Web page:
MOBILE phones have moved from being a luxury to a necessity. Meager prices and easy availability of connections with alluring options have made owning a cell phone a child's play.
MOBILE phones have moved from being a luxury to a necessity. Meager prices and easy availability of connections with alluring options have made owning a cell phone a child's play. This spells the need for more and more trusted names in the business to cater to the burgeoning needs of people. The opportunity is clearly visible.
Currently, more than 70 per cent of the mobile retail sector is unorganised. However, it is growing swiftly and market analysts believe that there is a huge potential for the franchise model. There are about 95,000 retail outlets in India, of which only one per cent are organised. If we go by sales, then organised retail has a share of seven per cent. The country's standing in the mobile market is pegged at about Rs 35,000 crore. Vaidhyanathan K, CEO, Hash 10, says, “The subscriber base of India stands at 45.66 crore and the net additions are growing at around 30 per cent per annum.” Cheap phones can be purchased from any store in the nook and cranny of the city, but when it comes to making a purchase of a high-price tagged phone, customer gets thinking. This is where organised players with a trusted name and brand come into picture. Franchised cell phone stores, which house the latest array of options from all brands that are available in the market, proved to be quite a hit. An MBO will have an upper hand over an exclusive brand store in this industry, as customers have become aware and don't want to carry out an extensive research before making a purchase. With the increasing demand, these stores have become indispensable.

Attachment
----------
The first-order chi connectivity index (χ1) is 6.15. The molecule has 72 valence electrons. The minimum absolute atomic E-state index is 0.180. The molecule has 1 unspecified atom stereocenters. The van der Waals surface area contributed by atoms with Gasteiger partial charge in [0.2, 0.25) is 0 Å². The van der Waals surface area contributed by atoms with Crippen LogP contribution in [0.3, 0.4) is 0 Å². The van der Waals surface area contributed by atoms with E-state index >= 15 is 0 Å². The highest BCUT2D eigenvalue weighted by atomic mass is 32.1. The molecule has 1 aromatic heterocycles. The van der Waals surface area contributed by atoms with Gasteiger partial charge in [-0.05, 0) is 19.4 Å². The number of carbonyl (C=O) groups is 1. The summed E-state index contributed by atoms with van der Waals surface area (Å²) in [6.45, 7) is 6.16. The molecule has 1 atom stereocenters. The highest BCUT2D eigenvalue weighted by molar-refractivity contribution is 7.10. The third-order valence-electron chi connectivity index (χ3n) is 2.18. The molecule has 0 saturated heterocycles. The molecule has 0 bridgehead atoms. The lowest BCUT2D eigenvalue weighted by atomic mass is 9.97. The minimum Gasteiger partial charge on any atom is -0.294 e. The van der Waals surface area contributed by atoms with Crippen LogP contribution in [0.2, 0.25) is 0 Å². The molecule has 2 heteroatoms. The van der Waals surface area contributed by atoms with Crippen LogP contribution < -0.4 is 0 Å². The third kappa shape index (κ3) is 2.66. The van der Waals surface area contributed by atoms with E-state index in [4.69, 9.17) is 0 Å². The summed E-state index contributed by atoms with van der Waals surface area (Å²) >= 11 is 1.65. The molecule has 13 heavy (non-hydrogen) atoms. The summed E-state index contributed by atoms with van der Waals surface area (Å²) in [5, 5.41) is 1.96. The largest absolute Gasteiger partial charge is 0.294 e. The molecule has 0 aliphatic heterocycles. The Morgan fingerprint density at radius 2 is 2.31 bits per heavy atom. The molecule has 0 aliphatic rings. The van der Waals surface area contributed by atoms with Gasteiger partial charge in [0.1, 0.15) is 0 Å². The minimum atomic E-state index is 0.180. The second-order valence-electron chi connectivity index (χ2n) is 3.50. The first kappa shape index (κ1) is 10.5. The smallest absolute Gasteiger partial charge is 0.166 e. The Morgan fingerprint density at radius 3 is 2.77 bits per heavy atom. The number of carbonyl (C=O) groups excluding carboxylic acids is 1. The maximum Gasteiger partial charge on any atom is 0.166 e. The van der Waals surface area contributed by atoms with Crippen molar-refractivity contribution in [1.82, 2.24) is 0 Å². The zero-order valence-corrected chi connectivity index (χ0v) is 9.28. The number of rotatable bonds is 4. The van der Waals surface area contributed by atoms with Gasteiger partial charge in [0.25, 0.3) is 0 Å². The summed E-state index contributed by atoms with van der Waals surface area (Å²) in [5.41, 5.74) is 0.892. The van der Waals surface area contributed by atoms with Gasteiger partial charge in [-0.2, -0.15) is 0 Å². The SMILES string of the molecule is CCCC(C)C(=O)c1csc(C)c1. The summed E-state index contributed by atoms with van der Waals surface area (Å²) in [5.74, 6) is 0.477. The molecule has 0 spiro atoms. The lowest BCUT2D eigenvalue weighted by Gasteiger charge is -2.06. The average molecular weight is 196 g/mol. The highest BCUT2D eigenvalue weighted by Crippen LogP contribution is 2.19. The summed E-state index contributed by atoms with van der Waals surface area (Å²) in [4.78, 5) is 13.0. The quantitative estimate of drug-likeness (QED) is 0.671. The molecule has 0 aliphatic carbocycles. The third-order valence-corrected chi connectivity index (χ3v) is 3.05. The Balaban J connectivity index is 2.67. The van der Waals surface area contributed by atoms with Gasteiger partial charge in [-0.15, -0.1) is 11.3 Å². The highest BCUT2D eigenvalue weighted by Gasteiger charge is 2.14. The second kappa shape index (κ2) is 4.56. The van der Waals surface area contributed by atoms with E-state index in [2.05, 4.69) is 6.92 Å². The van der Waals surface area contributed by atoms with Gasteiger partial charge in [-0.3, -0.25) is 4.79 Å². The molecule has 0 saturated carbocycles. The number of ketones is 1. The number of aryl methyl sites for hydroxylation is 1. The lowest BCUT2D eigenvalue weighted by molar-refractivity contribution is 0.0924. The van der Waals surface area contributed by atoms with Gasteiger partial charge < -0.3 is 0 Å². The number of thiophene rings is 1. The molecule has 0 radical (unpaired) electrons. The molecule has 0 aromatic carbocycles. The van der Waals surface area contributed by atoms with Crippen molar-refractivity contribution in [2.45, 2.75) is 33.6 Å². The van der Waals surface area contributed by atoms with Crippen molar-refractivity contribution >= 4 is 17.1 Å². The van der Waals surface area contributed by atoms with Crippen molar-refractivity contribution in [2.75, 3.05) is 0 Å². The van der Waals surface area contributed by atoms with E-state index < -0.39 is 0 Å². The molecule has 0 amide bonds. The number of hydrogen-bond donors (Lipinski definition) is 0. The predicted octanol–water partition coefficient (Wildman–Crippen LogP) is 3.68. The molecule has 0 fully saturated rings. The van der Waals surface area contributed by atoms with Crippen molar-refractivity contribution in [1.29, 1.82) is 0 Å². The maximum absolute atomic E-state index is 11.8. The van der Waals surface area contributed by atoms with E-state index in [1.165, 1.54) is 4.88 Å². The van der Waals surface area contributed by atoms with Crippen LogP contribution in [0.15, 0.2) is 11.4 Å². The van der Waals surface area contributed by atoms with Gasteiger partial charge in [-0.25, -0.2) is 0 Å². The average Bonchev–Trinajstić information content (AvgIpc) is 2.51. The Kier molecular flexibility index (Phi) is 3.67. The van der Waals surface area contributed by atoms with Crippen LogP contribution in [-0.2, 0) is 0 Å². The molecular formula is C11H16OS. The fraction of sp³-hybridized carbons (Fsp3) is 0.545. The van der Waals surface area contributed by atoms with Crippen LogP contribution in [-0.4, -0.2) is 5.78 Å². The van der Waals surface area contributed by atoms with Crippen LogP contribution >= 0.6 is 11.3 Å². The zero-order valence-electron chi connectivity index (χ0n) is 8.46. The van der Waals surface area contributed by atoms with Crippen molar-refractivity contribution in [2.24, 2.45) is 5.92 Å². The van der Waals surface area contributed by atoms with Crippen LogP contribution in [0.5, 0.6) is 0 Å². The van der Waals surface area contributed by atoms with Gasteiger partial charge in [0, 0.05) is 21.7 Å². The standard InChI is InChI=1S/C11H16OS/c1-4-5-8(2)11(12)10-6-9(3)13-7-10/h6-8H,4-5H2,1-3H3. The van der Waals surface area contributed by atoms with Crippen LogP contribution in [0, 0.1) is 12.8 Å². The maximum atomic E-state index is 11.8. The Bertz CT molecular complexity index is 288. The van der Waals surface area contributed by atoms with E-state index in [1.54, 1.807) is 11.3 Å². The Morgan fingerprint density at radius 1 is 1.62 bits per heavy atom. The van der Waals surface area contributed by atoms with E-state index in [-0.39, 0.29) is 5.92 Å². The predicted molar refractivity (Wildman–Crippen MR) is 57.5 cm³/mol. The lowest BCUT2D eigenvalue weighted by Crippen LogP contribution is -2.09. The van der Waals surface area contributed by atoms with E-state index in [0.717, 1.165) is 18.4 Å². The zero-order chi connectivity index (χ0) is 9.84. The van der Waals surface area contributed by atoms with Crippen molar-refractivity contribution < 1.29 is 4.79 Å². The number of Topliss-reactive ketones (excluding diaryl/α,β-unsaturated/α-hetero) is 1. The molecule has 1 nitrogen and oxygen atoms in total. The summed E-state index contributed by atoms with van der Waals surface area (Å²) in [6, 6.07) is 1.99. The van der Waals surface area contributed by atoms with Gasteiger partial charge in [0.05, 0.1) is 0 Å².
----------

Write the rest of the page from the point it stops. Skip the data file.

The mobile industry is targeting the youth who are independent with higher disposable incomes. Customer service needs to be at its best and so does the look and feel of your store. Though the key pointers for running the show will come from the franchisor, dealing with daily hassles is a franchisee's job. Maintaining stocks and keeping a check on pilferage are pointers a franchisee needs to keep in mind to keep his sale figures soaring. The urban market has reached saturation and franchisors now need to explore more markets for growth. Moving to rural markets is what will drive augmentation, as it accounts for a share of about 35 per cent.
The presence of international franchisors poses a threat to the industry. FDI of up to 24 per cent is allowed in this industry for international players. As the margins are very slender at just a meager four per cent, the competition stiffens further. The strain from the sale of second-hand phones puts franchisees in a spot.
India adds 10 million users every month, which outrightly points towards the need for organised players to grow bigger. And what could be better than franchising. The popular brands are effectively utilising the franchise route to strengthen their roots and raise market share. Franchising has contributed to the mobile industry in a big way in terms of investment and helped brands in scaling up at a faster pace. Players are moving to tier III and IV cities as well. The rural sector does not have organised players yet. A customer replaces a handset every 18-24 months, which means that even after reaching saturation, the scope in the industry has not lowered. The sale of cell phones on EMIs is another added benefit.
Taking up a franchise concept is advisable since the scope of recovery of initial investment is exceedingly healthy. With the initial investment ranging between Rs 15-20 lakh, the return on investment that franchisees can look at are 50 per cent. The working capital that would be required lays somewhere between Rs 1 lakh to Rs 2 lakh with a net margin of 5-6 per cent that can be attained on the products.
The average franchise term in this stream of business is five years with the franchisees having the option to renew their agreements further. A discussion with the franchisor should answer all your queries regarding the options to exit the business before or after the completion of the franchise agreement.